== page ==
image of object
From: Milo M. Naeve, "A New England Chair Design of 1760 and Attributions to the Job Townsends of Newport," Newport History: Bulletin of the Newport Historical Society 72 (Spring 2003): 3, fig. 2
Click the image to enlarge

Side chairs, set of six


Object number

RIF214

Maker

Maker possibly by Job Townsend, Sr., 1699 - 1765

Dimensions

105.41 x 51.753 x 42.545cm (41 1/2 x 20 3/8 x 16 3/4in.)

Date

1740–1760

Current location

Unknown

Geography

Probably made in Newport, Rhode Island
(view a map of Rhode Island)

Medium

Walnut

Marks

Unknown

Inscriptions

Unknown

Style

Queen Anne

Provenance

By descent Eddy family, Warren, Rhode Island; sold to Philip Flayderman, Boston; consigned by his estate to American Art Association-Anderson Galleries, Inc., New York, January 2–4, 1930, lot 492 ; sold to Israel Sack, Inc., New York; consigned to American Art Association Anderson Galleries, Inc., January 9, 1932, lot 80. Israel Sack, Inc., New York, before 1953; sold to Mr. and Mrs. E. Ross Millhiser, Richmond, Virginia, by 1953

Associated names

Eddy Family
Philip Flayderman
American Art Association
Israel Sack
Israel Sack, Inc.
Mr. and Mrs. E. Ross Millhiser

Notes

This chair from a set of six provides the basis for an attribution of chairs of this type to Job Townsend, Sr. The traditional began with the sale of the set from the collection of Philip Flayderman in 1930 wherein the auction catalogue stated that the set was by Job Townsend and had been purchased in Warren, Rhode Island from a descendant of the original owner. The set was purchased from the Flayderman sale by Israel Sack who in turn sold it in 1932. The 1932 Sack sale catalogue added additional information giving a specific date of 1743 and identifying the family in Warren as the Eddy family. Neither catalogue cited any corroborating evidence for the attribution. In 1998 Joan Barzilay Freund and Leigh Keno, in assessing the Boston chairmaking trade, challenged this attribution and reattributed the set to Boston, comparing them to the "India back" chairs, illus. 20, 21, and 27 in their article, also reattributed to Boston (see "The Making and Marketing of Boston Seating Furniture in the Late Baroque Style," American Furniture 1998, 33–34, illus. 52). The "India back" chairs have crest rails, hooped stiles, and flat stretchers similar to those on the chairs attributed to Job Townsend. The Townsend chairs, however, have thick rear legs square below the stretchers and commodious pad feet. Their overall heft is more in keeping with chairs indisputably made in Rhode Island and suggests that the traditional attribution to Rhode Island is warranted. The source for the attribution to Job Townsend, Sr., is undocumented, hence the tentative attribution to this maker for this set. Milo M. Naeve studied the set of Job Townsend chairs and seventeen related examples and came to the conclusion that eight different shops were involved in their construction (see "A New England Chair Design of 1730–1760 and Attributions to the Job Townsends of Newport, Rhode Island," Newport History: Bulletin of the Newport Historical Society 72 (Spring 2003). Some of the chairs in this group have a plain front seat rail like the Flayderman set (RIF1227, 1231, 2736) and here have been given an even more tenuous attribution to Job Townsend, Sr.; others have a shaped front seat rail with a molded top edge (RIF 78, 334, 3410, and 3753) and in light of Naeve's research do not warrant even a tenuous attribution to Job Townsend.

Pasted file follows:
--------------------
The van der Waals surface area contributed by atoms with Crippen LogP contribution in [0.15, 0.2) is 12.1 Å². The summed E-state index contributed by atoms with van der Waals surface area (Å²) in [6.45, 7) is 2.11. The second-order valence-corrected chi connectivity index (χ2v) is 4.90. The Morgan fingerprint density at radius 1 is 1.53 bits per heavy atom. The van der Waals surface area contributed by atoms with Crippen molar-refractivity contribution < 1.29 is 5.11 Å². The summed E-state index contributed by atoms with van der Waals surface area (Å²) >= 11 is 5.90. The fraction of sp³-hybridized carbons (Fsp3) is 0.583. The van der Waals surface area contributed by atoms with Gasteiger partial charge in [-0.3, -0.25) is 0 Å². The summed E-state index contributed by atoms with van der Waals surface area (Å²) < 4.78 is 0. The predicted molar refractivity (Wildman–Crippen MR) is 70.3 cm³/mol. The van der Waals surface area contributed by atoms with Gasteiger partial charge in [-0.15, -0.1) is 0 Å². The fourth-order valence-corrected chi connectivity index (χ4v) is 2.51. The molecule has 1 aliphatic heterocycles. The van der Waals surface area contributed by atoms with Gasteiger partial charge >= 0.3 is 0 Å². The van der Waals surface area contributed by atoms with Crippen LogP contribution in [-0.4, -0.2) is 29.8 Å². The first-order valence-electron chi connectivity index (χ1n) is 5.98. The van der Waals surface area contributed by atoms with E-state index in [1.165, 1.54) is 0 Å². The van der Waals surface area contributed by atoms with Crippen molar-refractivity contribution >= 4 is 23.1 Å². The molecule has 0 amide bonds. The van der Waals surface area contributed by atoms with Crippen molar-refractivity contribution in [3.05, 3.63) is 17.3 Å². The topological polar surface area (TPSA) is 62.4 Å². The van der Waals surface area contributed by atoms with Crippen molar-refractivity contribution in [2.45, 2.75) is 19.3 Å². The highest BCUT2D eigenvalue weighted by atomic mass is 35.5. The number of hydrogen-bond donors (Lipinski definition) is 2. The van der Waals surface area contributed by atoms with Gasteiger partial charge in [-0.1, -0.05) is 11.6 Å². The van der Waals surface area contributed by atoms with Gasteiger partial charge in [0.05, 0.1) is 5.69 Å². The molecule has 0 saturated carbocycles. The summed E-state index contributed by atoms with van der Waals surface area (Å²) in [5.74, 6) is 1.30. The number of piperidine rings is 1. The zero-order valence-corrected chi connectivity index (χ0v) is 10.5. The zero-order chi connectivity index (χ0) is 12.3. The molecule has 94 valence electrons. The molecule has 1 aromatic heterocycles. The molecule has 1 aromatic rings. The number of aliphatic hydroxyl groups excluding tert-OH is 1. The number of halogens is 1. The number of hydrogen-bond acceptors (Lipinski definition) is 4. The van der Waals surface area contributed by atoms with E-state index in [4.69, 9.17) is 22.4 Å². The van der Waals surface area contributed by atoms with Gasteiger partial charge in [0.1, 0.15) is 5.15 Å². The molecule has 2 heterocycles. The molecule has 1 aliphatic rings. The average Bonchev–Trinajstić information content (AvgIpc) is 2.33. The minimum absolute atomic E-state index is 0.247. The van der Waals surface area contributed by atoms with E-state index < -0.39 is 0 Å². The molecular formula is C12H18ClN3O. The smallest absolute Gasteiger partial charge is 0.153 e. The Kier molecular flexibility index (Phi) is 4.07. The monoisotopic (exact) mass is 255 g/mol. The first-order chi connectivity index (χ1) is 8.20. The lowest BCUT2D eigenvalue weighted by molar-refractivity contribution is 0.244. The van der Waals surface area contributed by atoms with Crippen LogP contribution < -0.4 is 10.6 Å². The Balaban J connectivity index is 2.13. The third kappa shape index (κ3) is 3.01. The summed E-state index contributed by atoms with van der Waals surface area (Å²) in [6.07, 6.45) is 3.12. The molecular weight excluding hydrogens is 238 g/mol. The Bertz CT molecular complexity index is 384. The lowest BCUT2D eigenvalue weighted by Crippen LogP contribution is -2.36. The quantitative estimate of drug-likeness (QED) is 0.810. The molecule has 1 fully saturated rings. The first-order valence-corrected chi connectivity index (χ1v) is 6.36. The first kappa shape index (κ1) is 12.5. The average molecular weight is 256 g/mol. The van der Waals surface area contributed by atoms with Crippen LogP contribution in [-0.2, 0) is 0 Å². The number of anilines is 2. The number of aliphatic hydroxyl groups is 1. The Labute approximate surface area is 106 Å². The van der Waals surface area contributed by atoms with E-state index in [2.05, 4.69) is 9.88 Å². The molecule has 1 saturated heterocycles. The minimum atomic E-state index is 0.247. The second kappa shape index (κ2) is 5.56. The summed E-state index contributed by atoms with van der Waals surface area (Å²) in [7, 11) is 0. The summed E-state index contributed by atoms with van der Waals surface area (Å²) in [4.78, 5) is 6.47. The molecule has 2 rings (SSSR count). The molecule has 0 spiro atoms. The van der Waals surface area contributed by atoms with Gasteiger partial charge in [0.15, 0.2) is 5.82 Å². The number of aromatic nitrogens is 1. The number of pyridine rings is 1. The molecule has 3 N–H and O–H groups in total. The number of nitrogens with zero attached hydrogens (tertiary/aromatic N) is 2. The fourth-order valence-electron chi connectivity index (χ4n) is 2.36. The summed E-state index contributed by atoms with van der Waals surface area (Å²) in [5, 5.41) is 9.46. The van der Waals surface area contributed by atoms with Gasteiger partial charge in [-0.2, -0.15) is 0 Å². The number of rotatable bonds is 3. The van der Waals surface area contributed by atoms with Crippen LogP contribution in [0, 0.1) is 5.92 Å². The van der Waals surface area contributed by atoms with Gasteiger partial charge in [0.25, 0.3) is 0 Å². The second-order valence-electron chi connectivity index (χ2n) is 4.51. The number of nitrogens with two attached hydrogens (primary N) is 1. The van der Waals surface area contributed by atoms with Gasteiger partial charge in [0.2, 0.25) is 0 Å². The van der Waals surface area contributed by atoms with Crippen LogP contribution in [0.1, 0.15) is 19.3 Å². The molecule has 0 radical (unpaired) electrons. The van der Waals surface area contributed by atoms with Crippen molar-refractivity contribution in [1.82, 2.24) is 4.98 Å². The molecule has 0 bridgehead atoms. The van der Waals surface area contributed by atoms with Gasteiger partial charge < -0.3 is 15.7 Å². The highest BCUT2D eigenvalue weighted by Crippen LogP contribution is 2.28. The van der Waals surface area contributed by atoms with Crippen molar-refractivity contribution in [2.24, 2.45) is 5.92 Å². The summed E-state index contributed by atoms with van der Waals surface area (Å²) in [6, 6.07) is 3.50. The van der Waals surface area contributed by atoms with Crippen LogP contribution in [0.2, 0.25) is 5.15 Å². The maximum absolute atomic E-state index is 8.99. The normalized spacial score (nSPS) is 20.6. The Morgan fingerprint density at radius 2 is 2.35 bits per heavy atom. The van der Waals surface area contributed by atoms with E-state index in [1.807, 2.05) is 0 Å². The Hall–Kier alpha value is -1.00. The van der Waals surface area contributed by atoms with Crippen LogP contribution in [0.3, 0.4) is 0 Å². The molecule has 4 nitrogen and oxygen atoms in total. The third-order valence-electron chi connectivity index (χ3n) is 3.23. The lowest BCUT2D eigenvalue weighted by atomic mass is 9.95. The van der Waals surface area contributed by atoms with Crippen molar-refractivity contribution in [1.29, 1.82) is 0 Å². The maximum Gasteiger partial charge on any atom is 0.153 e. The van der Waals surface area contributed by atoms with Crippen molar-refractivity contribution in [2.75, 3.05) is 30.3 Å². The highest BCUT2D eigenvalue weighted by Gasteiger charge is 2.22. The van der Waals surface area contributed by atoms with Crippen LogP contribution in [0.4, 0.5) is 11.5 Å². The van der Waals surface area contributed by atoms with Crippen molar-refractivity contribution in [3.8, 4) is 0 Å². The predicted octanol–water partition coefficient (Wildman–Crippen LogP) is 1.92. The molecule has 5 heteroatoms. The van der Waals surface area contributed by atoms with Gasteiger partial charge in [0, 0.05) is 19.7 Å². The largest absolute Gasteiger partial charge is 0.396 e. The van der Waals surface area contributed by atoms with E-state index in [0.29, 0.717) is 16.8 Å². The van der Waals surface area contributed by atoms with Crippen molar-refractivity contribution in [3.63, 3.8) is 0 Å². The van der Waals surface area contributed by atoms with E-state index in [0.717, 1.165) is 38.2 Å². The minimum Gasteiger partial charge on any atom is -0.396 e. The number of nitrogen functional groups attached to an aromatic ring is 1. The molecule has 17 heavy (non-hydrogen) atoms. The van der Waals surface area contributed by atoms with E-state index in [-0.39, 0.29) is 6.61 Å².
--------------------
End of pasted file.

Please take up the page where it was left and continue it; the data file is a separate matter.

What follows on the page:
See also


Bibliography

"American Art Association-Anderson Galleries, Inc., advertisement," Antiques 16, no. 6 (December 1929): 450, ill.
Anderson Galleries and American Art Association, New York, Colonial Furniture, Silver, and Decorations: The Collection of the Late Philip Flayderman, sale cat. (January 2–4, 1930), 250–251, lot 492, ill.
American Art Association and Anderson Galleries, New York, One Hundred Important American Antiques, sale cat. (January 9, 1932), 110–111, lot 80, ill.
Albert Sack, "Israel Sack: A Record of Service 1903–1953," Israel Sack, Inc. (1953): 36–37.
Michael Moses, Master Craftsmen of Newport: The Townsends and Goddards (Tenafly, N.J.: MMI Americana Press, 1984), 248, 255, fig. 6.2.
Joan Barzilay Freund and Leigh Keno, "The Making and Marketing of Boston Seating Furniture in the Late Baroque Style," American Furniture, 1998 (1998): 33–34, fig. 52.
Milo M. Naeve, "A New England Chair Design of 1730-1760 and Attributions to the Job Townsends of Newport," Newport History: Bulletin of the Newport Historical Society 72 (Spring 2003): 3, 13–17, charts I–II, IV, fig. 2.
Patricia E. Kane et al., Art and Industry in Early America: Rhode Island Furniture, 1650–1830, exh. cat. (New Haven, Conn.: Yale University Art Gallery, 2016), 5n15, 257n2.